Requiring Individuals to Obtain Health Insurance: A Constitutional Analysis [April 6, 2012] [open pdf - 452KB]
"As part of the Patient Protection and Affordable Care Act (ACA), P.L. 111-148, as amended, Congress enacted a 'minimum coverage provision,' which compels certain individuals to have a minimum level of health insurance (i.e., an 'individual mandate'). Individuals who fail to do so may be subject to a monetary penalty, administered through the tax code. Congress has never compelled individuals to buy health insurance, and there has been significant controversy and debate over whether the requirement is within the scope of Congress's legislative powers. Shortly after ACA was enacted, several lawsuits were filed that challenge the individual mandate on constitutional grounds. While some of these cases have been dismissed for procedural reasons, others have moved forward. These challenges have now reached the Supreme Court. During the last week of March, the Court heard arguments in HHS [Health and Human Services] v. Florida, a case in which attorneys general and governors in 26 states as well as others brought an action against the Administration, seeking to invalidate the individual mandate and other provisions of ACA. Besides evaluating the constitutionality of the individual mandate, the Court is examining the question of whether the Anti-Injunction Act currently prevents the Court from ruling on the merits of the case. It also is considering the extent to which the minimum coverage provision can be severed from the remainder of ACA, if it is found to be unconstitutional. Finally, the Court is analyzing ACA's expansion of the Medicaid program and whether it unconstitutionally 'coerces' states into compliance with federal requirements. This last issue will be addressed in CRS Report R42367, Federalism Challenge to Medicaid Expansion Under the Affordable Care Act: Florida v. Department of Health and Human Services, by Kenneth R. Thomas. […] This report analyzes certain constitutional issues raised by requiring individuals to purchase health insurance under Congress's authority under its taxing power or its power to regulate interstate commerce. It also addresses whether the exceptions to the minimum coverage provision to purchase health insurance satisfy First Amendment freedom of religion protections. Finally, this report discusses some of the more publicized legal challenges to ACA, as well additional issues that are currently before the Court."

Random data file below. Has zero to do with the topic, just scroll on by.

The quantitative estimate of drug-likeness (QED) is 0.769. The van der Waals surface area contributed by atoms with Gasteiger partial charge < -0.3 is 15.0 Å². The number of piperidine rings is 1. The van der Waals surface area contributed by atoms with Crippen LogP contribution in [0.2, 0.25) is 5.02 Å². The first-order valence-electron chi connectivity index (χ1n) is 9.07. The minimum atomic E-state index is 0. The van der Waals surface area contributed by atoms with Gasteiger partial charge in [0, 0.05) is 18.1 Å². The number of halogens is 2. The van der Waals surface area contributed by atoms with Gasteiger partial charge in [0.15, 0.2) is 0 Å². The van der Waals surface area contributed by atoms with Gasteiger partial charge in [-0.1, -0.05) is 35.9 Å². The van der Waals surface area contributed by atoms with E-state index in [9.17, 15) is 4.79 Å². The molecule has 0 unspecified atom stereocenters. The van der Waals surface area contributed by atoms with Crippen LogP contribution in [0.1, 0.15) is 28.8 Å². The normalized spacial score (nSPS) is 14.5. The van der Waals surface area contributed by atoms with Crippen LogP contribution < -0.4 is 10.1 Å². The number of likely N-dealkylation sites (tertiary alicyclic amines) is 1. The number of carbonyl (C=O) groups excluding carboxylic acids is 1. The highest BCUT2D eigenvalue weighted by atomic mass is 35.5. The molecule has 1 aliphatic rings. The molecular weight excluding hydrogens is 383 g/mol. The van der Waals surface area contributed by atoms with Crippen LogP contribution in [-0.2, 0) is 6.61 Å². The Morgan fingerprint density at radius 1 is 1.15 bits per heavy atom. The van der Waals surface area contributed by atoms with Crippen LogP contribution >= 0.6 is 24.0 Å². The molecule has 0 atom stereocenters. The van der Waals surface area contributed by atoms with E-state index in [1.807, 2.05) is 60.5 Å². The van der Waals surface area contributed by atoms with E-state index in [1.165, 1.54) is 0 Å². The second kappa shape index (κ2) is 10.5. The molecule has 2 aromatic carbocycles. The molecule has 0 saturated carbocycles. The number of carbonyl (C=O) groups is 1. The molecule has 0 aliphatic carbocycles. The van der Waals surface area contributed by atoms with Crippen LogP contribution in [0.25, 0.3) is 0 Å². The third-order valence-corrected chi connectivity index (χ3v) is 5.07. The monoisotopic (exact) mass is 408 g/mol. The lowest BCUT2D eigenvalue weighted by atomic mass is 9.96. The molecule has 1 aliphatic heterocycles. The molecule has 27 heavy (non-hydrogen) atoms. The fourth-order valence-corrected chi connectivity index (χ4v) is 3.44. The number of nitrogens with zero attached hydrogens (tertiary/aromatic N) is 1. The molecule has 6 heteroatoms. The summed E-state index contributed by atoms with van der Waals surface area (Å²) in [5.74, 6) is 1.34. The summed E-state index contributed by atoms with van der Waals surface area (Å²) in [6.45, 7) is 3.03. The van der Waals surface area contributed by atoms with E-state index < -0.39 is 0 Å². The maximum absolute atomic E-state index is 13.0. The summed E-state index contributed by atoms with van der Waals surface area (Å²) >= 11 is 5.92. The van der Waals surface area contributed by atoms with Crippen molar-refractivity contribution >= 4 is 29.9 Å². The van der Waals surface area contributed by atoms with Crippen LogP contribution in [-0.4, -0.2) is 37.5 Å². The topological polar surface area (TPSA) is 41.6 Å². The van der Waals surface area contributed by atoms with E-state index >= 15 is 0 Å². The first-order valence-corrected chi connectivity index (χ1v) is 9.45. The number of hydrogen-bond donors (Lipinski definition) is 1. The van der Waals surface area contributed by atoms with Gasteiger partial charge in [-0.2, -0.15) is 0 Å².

CRS Report for Congress, R40725